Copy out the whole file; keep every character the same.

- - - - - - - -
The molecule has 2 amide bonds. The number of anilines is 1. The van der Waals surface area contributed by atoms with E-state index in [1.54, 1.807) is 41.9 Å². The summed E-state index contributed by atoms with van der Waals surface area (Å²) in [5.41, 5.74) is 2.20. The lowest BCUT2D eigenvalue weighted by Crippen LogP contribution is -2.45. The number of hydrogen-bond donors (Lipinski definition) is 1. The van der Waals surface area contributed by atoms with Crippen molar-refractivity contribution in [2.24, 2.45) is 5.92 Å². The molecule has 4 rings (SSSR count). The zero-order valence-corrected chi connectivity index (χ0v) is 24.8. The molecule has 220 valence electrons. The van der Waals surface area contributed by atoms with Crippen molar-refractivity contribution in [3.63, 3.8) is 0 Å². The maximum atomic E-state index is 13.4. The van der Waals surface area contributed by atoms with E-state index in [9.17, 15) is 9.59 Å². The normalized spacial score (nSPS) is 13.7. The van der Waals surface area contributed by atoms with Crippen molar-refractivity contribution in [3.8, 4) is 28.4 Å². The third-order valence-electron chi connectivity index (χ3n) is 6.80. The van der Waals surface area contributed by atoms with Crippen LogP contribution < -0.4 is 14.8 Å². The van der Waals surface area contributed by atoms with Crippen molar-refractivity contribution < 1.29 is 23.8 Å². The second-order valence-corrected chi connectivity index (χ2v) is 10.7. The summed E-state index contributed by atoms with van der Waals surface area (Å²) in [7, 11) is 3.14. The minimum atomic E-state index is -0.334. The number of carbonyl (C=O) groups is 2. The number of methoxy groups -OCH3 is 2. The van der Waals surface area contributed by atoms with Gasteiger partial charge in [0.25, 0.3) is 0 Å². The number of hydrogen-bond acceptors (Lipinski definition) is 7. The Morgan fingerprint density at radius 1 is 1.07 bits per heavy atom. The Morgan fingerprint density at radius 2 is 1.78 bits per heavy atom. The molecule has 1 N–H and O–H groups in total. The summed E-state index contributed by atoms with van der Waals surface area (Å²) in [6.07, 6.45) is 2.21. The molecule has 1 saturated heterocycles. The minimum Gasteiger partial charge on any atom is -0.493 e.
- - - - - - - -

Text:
The molecule has 2 amide bonds. The number of anilines is 1. The van der Waals surface area contributed by atoms with E-state index in [1.54, 1.807) is 41.9 Å². The summed E-state index contributed by atoms with van der Waals surface area (Å²) in [5.41, 5.74) is 2.20. The lowest BCUT2D eigenvalue weighted by Crippen LogP contribution is -2.45. The number of hydrogen-bond donors (Lipinski definition) is 1. The van der Waals surface area contributed by atoms with Crippen molar-refractivity contribution in [2.24, 2.45) is 5.92 Å². The molecule has 4 rings (SSSR count). The zero-order valence-corrected chi connectivity index (χ0v) is 24.8. The molecule has 220 valence electrons. The van der Waals surface area contributed by atoms with Crippen molar-refractivity contribution in [3.63, 3.8) is 0 Å². The maximum atomic E-state index is 13.4. The van der Waals surface area contributed by atoms with E-state index in [9.17, 15) is 9.59 Å². The normalized spacial score (nSPS) is 13.7. The van der Waals surface area contributed by atoms with Crippen molar-refractivity contribution in [3.8, 4) is 28.4 Å². The third-order valence-electron chi connectivity index (χ3n) is 6.80. The van der Waals surface area contributed by atoms with Crippen LogP contribution < -0.4 is 14.8 Å². The van der Waals surface area contributed by atoms with Crippen molar-refractivity contribution < 1.29 is 23.8 Å². The second-order valence-corrected chi connectivity index (χ2v) is 10.7. The summed E-state index contributed by atoms with van der Waals surface area (Å²) in [7, 11) is 3.14. The minimum atomic E-state index is -0.334. The number of carbonyl (C=O) groups is 2. The number of methoxy groups -OCH3 is 2. The van der Waals surface area contributed by atoms with Gasteiger partial charge in [0.25, 0.3) is 0 Å². The number of hydrogen-bond acceptors (Lipinski definition) is 7. The Morgan fingerprint density at radius 1 is 1.07 bits per heavy atom. The Morgan fingerprint density at radius 2 is 1.78 bits per heavy atom. The molecule has 1 N–H and O–H groups in total. The summed E-state index contributed by atoms with van der Waals surface area (Å²) in [6.07, 6.45) is 2.21. The molecule has 1 saturated heterocycles. The minimum Gasteiger partial charge on any atom is -0.493 e.